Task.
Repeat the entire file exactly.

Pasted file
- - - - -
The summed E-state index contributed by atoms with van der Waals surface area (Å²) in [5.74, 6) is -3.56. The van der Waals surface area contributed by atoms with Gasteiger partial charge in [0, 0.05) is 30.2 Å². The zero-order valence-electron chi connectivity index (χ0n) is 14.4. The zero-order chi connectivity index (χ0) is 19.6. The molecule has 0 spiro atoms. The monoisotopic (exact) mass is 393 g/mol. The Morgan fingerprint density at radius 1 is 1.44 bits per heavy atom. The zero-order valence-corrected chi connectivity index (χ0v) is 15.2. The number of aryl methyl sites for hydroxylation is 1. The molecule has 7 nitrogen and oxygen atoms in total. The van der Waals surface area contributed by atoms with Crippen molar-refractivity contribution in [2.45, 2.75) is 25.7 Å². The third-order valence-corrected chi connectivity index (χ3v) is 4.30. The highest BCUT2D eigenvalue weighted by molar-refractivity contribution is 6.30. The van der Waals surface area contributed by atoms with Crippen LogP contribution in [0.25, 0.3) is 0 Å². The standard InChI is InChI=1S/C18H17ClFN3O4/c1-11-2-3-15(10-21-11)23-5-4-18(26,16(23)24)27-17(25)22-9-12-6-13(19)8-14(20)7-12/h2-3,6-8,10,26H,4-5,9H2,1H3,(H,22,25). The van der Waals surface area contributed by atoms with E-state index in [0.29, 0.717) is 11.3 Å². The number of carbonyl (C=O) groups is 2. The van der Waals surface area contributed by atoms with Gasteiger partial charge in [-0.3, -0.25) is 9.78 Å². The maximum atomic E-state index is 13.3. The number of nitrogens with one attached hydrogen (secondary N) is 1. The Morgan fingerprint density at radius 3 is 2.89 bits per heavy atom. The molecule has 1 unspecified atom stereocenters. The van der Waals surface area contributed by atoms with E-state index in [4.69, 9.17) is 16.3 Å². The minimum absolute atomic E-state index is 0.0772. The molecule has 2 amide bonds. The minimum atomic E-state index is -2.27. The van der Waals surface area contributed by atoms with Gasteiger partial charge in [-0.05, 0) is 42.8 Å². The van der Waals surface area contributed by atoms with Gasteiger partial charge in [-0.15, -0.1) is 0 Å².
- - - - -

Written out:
The summed E-state index contributed by atoms with van der Waals surface area (Å²) in [5.74, 6) is -3.56. The van der Waals surface area contributed by atoms with Gasteiger partial charge in [0, 0.05) is 30.2 Å². The zero-order valence-electron chi connectivity index (χ0n) is 14.4. The zero-order chi connectivity index (χ0) is 19.6. The molecule has 0 spiro atoms. The monoisotopic (exact) mass is 393 g/mol. The Morgan fingerprint density at radius 1 is 1.44 bits per heavy atom. The zero-order valence-corrected chi connectivity index (χ0v) is 15.2. The number of aryl methyl sites for hydroxylation is 1. The molecule has 7 nitrogen and oxygen atoms in total. The van der Waals surface area contributed by atoms with Crippen molar-refractivity contribution in [2.45, 2.75) is 25.7 Å². The third-order valence-corrected chi connectivity index (χ3v) is 4.30. The highest BCUT2D eigenvalue weighted by molar-refractivity contribution is 6.30. The van der Waals surface area contributed by atoms with Crippen LogP contribution in [0.25, 0.3) is 0 Å². The standard InChI is InChI=1S/C18H17ClFN3O4/c1-11-2-3-15(10-21-11)23-5-4-18(26,16(23)24)27-17(25)22-9-12-6-13(19)8-14(20)7-12/h2-3,6-8,10,26H,4-5,9H2,1H3,(H,22,25). The van der Waals surface area contributed by atoms with E-state index in [0.29, 0.717) is 11.3 Å². The number of carbonyl (C=O) groups is 2. The van der Waals surface area contributed by atoms with Gasteiger partial charge in [-0.3, -0.25) is 9.78 Å². The maximum atomic E-state index is 13.3. The number of nitrogens with one attached hydrogen (secondary N) is 1. The Morgan fingerprint density at radius 3 is 2.89 bits per heavy atom. The molecule has 1 unspecified atom stereocenters. The van der Waals surface area contributed by atoms with E-state index in [4.69, 9.17) is 16.3 Å². The minimum absolute atomic E-state index is 0.0772. The molecule has 2 amide bonds. The minimum atomic E-state index is -2.27. The van der Waals surface area contributed by atoms with Gasteiger partial charge in [-0.05, 0) is 42.8 Å². The van der Waals surface area contributed by atoms with Gasteiger partial charge in [-0.15, -0.1) is 0 Å².